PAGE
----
Lorenzo Galluzzi is best known for major experimental and conceptual contributions to the fields of cell death, autophagy, tumor metabolism and tumor immunology. In particular, he provided profound insights into the links between adaptive stress responses in cancer cells and the activation of a clinically relevant tumor-targeting immune response in the context of chemotherapy and radiation therapy. Lorenzo Galluzzi has published more than 500 scientific articles in international peer-reviewed journals. According to a survey published by Lab Times, he was the 6th and the youngest of the 30 most-cited European cell biologists (for the period 2007–2013), and he has been nominated Highly Cited Researcher by Clarivate Analytics (formerly, Thomson Reuter) in 2016 (Biology & Biochemistry), 2018 (Cross-Fields), 2019 (Immunology and Molecular Biology & Genetics), 2020 (Immunology and Molecular Biology & Genetics) and 2021 (Immunology, Molecular Biology & Genetics and Pharmacology/Toxicity, an honor shared with only 22 other scientists worldwide, all disciplines confounded).
Lorenzo Galluzzi currently operates as Editor-in-Chief of four journals: OncoImmunology (which he co-founded in 2011), International Review of Cell and Molecular Biology, Methods in Cell Biology, and Molecular and Cellular Oncology (which he co-founded in 2013). In addition, Lorenzo Galluzzi currently serves as Founding Editor for Microbial Cell and Cell Stress, Associate Editor for Cell Death and Disease and Aging, Section Editor for Cells, and Guest Editor for Methods in Enzymology.

William Grossman, MD

Gilead Sciences

Bill joined Gilead Sciences in July 2021 as the Senior Vice President and Therapeutic Area Head of Oncology Clinical Development to oversee the company’s Oncology portfolio and collaboration programs. 

Read more

Prior to that, he held Chief Medical Officer roles at Arcus Biosciences and Bellicum Pharmaceuticals. He has held additional leadership roles at Merck, Biothera, AbbVie and Genentech/Roche. Bill has more than 25 years of experience in oncology, having begun his career as a practicing hematologist/oncologist with expertise in bone marrow transplants before moving into the biopharmaceutical industry. At the Medical College of Wisconsin, he was Founder and Medical Director of the Clinical Immunodiagnostic and Research Laboratory, Professor for Microbiology and Genetics and Director of the Bone Marrow Transplant Division for the Immunodeficiency Transplant Program.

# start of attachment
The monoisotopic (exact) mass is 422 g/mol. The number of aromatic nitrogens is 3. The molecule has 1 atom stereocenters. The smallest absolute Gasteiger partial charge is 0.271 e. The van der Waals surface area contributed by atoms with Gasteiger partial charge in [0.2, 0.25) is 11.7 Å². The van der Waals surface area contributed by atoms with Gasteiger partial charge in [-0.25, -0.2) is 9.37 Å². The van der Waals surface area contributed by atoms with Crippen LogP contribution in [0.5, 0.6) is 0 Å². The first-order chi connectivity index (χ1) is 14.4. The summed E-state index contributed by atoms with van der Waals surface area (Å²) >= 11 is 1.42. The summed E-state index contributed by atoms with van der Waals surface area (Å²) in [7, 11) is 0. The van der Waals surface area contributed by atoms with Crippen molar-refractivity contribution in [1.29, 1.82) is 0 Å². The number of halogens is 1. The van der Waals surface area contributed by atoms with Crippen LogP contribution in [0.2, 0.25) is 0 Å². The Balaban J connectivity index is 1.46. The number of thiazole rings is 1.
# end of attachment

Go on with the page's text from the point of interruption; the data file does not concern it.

Bill received his MD and PhD in Immunology from Washington University School of Medicine’s Medical Scientist Training Program and completed his medical and post-doctoral training in the Divisions of Pediatrics and Medicine at Washington University School of Medicine.

James Gulley, MD, PhD, FACP

National Cancer Institute, JITC Interim Editor-in-Chief


Dr. James Gulley is an internationally recognized expert in immunotherapy for cancer. 

Read more

He graduated from Loma Linda University in California with a PhD in microbiology in 1994 and an MD in 1995. As part of this eight-year MD/PhD Medical Scientist Training Program, he completed a dissertation on tumor immunology. He completed his residency in Internal Medicine at Emory University in 1998, followed by a Medical Oncology fellowship at the National Cancer Institute (NCI). 

Dr. Gulley serves within the Center for Cancer Research (CCR) of the National Cancer Institute as Co-Director of the Center for Immuno-Oncology, the Director of the Medical Oncology Service (CCR), and Deputy Director of the CCR. He has been instrumental in the clinical development multiple immunotherapeutic agents and has led multiple first-in-human immunotherapy studies through phase 3 clinical trials. He was the coordinating PI of an international trial of avelumab that led to regulatory approval. He serves as the coordinating PI of the international bintrafusp alfa, a bifunctional agent targeting PDL1 and TGF-beta. He also leads a number of rationally designed, cutting edge combination immunotherapy studies.